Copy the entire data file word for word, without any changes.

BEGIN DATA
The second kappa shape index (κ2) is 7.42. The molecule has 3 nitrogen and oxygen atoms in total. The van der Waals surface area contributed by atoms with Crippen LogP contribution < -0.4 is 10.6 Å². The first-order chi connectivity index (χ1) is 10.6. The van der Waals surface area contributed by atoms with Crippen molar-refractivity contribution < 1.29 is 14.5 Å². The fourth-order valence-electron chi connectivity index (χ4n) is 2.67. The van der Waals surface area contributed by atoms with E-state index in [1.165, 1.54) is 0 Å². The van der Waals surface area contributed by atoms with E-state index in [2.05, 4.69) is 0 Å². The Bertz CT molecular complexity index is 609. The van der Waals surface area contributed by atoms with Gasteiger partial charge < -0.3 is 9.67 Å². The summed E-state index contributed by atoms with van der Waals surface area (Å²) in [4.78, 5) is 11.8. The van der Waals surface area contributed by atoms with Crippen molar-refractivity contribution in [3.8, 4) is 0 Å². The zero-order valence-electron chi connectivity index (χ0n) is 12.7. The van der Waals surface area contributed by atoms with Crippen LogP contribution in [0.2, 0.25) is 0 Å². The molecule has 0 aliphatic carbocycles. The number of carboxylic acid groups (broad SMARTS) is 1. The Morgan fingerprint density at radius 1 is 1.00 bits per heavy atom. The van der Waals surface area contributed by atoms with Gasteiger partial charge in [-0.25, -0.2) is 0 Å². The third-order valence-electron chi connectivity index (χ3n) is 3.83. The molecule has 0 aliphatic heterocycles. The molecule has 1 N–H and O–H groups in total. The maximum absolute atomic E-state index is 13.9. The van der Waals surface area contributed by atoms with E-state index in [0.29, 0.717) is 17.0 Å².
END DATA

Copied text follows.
The second kappa shape index (κ2) is 7.42. The molecule has 3 nitrogen and oxygen atoms in total. The van der Waals surface area contributed by atoms with Crippen LogP contribution < -0.4 is 10.6 Å². The first-order chi connectivity index (χ1) is 10.6. The van der Waals surface area contributed by atoms with Crippen molar-refractivity contribution < 1.29 is 14.5 Å². The fourth-order valence-electron chi connectivity index (χ4n) is 2.67. The van der Waals surface area contributed by atoms with E-state index in [1.165, 1.54) is 0 Å². The van der Waals surface area contributed by atoms with E-state index in [2.05, 4.69) is 0 Å². The Bertz CT molecular complexity index is 609. The van der Waals surface area contributed by atoms with Gasteiger partial charge < -0.3 is 9.67 Å². The summed E-state index contributed by atoms with van der Waals surface area (Å²) in [4.78, 5) is 11.8. The van der Waals surface area contributed by atoms with Crippen molar-refractivity contribution in [3.8, 4) is 0 Å². The zero-order valence-electron chi connectivity index (χ0n) is 12.7. The van der Waals surface area contributed by atoms with Crippen LogP contribution in [0.2, 0.25) is 0 Å². The molecule has 0 aliphatic carbocycles. The number of carboxylic acid groups (broad SMARTS) is 1. The Morgan fingerprint density at radius 1 is 1.00 bits per heavy atom. The van der Waals surface area contributed by atoms with Gasteiger partial charge in [-0.25, -0.2) is 0 Å². The third-order valence-electron chi connectivity index (χ3n) is 3.83. The molecule has 0 aliphatic heterocycles. The molecule has 1 N–H and O–H groups in total. The maximum absolute atomic E-state index is 13.9. The van der Waals surface area contributed by atoms with E-state index in [0.29, 0.717) is 17.0 Å².